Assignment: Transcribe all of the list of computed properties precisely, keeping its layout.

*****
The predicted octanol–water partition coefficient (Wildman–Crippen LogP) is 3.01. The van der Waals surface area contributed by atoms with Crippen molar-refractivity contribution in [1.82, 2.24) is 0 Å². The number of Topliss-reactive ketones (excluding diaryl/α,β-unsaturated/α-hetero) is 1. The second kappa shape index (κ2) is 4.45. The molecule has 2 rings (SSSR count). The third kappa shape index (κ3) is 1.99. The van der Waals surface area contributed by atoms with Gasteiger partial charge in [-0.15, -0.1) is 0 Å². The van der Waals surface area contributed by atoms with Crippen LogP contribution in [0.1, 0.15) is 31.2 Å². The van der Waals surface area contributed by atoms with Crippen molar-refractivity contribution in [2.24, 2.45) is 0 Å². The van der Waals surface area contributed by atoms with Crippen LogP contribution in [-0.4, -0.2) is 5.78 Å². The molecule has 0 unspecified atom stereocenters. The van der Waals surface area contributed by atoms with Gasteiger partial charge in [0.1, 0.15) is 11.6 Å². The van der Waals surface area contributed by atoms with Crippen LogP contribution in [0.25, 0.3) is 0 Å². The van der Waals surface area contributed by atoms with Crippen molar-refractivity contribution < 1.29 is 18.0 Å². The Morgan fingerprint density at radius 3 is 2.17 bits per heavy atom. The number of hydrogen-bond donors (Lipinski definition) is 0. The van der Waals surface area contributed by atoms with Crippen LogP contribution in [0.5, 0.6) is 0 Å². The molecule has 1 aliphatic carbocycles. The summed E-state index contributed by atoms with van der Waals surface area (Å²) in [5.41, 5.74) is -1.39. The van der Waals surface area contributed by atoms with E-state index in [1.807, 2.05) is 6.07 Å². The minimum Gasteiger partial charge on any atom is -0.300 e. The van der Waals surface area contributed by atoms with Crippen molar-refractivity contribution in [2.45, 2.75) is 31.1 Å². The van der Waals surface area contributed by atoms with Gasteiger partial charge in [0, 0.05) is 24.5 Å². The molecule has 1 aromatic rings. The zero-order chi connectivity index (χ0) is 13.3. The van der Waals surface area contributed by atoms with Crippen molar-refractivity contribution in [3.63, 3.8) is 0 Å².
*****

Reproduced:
The predicted octanol–water partition coefficient (Wildman–Crippen LogP) is 3.01. The van der Waals surface area contributed by atoms with Crippen molar-refractivity contribution in [1.82, 2.24) is 0 Å². The number of Topliss-reactive ketones (excluding diaryl/α,β-unsaturated/α-hetero) is 1. The second kappa shape index (κ2) is 4.45. The molecule has 2 rings (SSSR count). The third kappa shape index (κ3) is 1.99. The van der Waals surface area contributed by atoms with Gasteiger partial charge in [-0.15, -0.1) is 0 Å². The van der Waals surface area contributed by atoms with Crippen LogP contribution in [0.1, 0.15) is 31.2 Å². The van der Waals surface area contributed by atoms with Crippen molar-refractivity contribution in [2.24, 2.45) is 0 Å². The van der Waals surface area contributed by atoms with Crippen LogP contribution in [-0.4, -0.2) is 5.78 Å². The molecule has 0 unspecified atom stereocenters. The van der Waals surface area contributed by atoms with Gasteiger partial charge in [0.1, 0.15) is 11.6 Å². The van der Waals surface area contributed by atoms with Crippen LogP contribution in [0.25, 0.3) is 0 Å². The van der Waals surface area contributed by atoms with Crippen molar-refractivity contribution < 1.29 is 18.0 Å². The Morgan fingerprint density at radius 3 is 2.17 bits per heavy atom. The number of hydrogen-bond donors (Lipinski definition) is 0. The van der Waals surface area contributed by atoms with Crippen LogP contribution in [0.5, 0.6) is 0 Å². The molecule has 1 aliphatic carbocycles. The summed E-state index contributed by atoms with van der Waals surface area (Å²) in [5.41, 5.74) is -1.39. The van der Waals surface area contributed by atoms with E-state index in [1.807, 2.05) is 6.07 Å². The minimum Gasteiger partial charge on any atom is -0.300 e. The van der Waals surface area contributed by atoms with Crippen molar-refractivity contribution in [2.45, 2.75) is 31.1 Å². The van der Waals surface area contributed by atoms with Gasteiger partial charge in [0, 0.05) is 24.5 Å². The molecule has 1 aromatic rings. The zero-order chi connectivity index (χ0) is 13.3. The van der Waals surface area contributed by atoms with Crippen molar-refractivity contribution in [3.63, 3.8) is 0 Å².